Coker locates in American military uses of technology. Writing on the US military war machine, Coker finds in the computer’s focus on solving immediate and practical questions an absence of aesthetic, moral and ethical considerations that is an expression of the ‘American spirit, one that finds little time for metaphysics’ (Coker, 2004: 123). But there is little point in returning an analysis of supercapitalism back to a discourse of national character or subjectivity. Rather, the ‘American spirit’ should be regarded as being like a unit of code, similar to the so

in Great Satan’s rage
Open Access (free)
The end of the dream
Simon Mabon

 sand creation of bare life was a mechanism of sovereign power, designed to ensure order and compliance. Yet in a number of cases, the creation of bare life was an insufficient expression of sovereign power. Instead, we see regimes choosing to exert sovereign power through necropolitics, with war machines emerging as a consequence of widespread fragmentation. In such conditions, localised manifestations of the global nomos, defined by a spatialised exception and underpinned by conditions of modernity have become increasingly contested by the contingency of daily life. Amid

in Houses built on sand
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Deterritorialisation for deterritorialisation
Pascale Drouet

deterritorialising potential of the parrhesiast will materialise and turn effective with a ‘war machine’. In King Lear , Cordelia refuses to play her father’s rhetorical game of flattery; she also points to the hypocrisy of her sisters, who claim that they can ‘love’ their father ‘all’ (1.1.98). There is no such exclusiveness for Cordelia, as she fearlessly tells her father, ‘Haply when I

in Shakespeare and the denial of territory
Stephen Benedict Dyson

Story of the Invasion and Occupation of Iraq (New York: Pantheon Books, 2006), 25. 4 Franks quoted in Peter J. Boyer, ‘The New War Machine’, The New Yorker , 30 June 2003. 5 Gordon and Trainor, Cobra II , 22

in Leaders in conflict
Kuba Szreder

roam the networks in search of opportunities, have to be understood not as private individuals, but as components of multifaceted assemblages whose exploits are enabled and regulated by social apparatuses underpinning artistic circulation. Thus, the critique of political economy of the projectariat involves a rigorous analysis of the apparatuses that bring it into being. In a famous passage from A Thousand Plateaus , Gilles Deleuze and Felix Guattari analyse a nomadic war machine, an assemblage composed from the human body of a nomadic warrior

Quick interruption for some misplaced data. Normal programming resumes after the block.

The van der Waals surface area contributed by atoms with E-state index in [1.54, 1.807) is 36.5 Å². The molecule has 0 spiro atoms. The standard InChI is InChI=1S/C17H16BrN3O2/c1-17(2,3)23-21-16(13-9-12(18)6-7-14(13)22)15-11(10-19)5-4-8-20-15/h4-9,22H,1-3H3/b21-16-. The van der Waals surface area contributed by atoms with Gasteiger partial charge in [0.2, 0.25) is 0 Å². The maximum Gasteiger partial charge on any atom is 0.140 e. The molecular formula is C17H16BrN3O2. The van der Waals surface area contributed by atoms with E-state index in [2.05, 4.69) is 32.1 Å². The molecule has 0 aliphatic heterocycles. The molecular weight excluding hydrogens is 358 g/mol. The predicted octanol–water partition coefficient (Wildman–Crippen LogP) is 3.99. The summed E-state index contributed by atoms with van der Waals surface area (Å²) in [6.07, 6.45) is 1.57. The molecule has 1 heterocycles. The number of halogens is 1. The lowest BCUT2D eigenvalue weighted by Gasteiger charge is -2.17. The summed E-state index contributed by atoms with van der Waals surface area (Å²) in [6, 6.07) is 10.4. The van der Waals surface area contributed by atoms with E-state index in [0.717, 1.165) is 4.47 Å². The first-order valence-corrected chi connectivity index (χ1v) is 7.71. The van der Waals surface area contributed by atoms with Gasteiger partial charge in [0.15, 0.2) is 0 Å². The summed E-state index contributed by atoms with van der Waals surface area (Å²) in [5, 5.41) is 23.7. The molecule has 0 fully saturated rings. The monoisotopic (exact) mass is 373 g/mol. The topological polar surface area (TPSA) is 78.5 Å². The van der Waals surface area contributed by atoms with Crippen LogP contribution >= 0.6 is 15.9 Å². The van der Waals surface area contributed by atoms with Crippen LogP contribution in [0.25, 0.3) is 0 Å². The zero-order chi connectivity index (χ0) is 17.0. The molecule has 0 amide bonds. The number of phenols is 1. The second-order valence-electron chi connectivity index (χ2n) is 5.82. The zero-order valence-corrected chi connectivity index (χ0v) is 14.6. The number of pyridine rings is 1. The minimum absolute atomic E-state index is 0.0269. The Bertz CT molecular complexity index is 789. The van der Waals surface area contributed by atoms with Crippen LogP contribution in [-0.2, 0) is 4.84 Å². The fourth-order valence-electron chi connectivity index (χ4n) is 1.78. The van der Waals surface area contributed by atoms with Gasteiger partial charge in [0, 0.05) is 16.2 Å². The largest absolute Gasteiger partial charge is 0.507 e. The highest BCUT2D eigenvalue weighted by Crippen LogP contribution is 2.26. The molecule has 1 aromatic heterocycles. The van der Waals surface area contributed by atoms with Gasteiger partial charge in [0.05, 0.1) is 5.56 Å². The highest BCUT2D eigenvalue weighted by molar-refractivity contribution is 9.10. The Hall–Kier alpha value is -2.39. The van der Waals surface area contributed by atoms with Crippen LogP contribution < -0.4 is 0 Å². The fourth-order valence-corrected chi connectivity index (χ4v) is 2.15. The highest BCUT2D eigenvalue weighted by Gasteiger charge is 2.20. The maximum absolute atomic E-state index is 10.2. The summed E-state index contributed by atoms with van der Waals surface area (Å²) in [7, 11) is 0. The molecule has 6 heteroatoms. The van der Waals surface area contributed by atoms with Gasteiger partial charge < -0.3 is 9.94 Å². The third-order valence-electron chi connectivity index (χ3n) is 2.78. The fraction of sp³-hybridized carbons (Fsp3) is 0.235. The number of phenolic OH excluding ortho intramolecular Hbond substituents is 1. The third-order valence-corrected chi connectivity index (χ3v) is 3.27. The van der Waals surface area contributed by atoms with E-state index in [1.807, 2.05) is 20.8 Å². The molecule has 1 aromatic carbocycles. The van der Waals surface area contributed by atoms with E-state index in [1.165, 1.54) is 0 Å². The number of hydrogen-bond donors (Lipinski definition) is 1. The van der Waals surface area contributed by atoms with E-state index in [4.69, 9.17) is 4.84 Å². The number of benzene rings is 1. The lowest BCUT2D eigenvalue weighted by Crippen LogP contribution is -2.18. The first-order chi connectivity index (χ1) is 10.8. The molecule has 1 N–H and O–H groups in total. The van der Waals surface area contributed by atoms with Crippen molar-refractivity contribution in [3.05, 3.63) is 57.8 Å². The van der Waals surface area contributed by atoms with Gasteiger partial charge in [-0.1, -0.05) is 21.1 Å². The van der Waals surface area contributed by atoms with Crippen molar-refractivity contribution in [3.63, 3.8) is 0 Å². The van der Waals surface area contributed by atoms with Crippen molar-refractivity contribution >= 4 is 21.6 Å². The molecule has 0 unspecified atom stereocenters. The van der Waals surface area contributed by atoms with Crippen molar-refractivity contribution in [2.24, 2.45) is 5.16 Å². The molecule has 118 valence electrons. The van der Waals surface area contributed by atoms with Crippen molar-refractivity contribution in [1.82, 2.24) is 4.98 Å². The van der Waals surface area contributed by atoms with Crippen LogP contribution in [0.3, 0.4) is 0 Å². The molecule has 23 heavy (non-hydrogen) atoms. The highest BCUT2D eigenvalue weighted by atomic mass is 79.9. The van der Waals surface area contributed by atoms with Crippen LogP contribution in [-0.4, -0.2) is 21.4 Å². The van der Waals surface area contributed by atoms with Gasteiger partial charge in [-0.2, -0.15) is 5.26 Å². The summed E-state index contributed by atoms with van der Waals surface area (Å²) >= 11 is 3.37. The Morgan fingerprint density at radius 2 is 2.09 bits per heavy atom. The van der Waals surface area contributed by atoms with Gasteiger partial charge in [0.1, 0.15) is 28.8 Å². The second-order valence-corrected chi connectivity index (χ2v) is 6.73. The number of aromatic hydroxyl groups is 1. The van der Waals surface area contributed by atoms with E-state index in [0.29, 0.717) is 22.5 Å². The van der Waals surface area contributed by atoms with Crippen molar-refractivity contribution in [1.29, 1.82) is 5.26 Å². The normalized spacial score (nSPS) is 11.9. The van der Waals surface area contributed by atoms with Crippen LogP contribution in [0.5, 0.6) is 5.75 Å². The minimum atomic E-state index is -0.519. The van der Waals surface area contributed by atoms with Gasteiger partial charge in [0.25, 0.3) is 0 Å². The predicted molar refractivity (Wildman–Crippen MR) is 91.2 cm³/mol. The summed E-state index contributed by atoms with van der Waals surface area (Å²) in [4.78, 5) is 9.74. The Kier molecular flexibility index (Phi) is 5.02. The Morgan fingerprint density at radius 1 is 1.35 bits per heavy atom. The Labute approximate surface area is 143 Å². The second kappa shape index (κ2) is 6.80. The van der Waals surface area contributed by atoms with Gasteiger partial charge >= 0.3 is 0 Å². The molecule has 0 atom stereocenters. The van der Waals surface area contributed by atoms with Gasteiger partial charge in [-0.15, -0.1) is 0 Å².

in The ABC of the projectariat
Filippo Tommaso Marinetti
Katia Pizzi

motorcar will paradoxically double up as a womb and a phallic power symbol.34 2.3  The First World War and technology The body of war is both the product and commodity of serial industrial production. The war environment is saturated with technology and mechanical prostheses, automatic and destructive, reconfiguring the human sensorium mechanically. Marinetti regarded the war as an energised arena where human soldiers and war machines become conflated, including erotically, a platform of fraught sexual politics. The technologised battlefields of the First World War

in Italian futurism and the machine
Abstract only
Michael Brown and Joanne Begiato

However, it was really in the late 1980s and 1990s, with the advent of the ‘cultural turn’, that the history of war was brought increasingly into line with the concerns of mainstream academic history. Works such as Daniel Pick’s War Machine (1993) sought to understand war not as a universal phenomenon with its own higher logic, but rather as a cultural product, shaped, in the case of the nineteenth and early twentieth centuries, by medical, scientific and philosophical currents. Likewise, in his British Military Spectacle (1996), Scott Hughes Myerly opened up the study

in Martial masculinities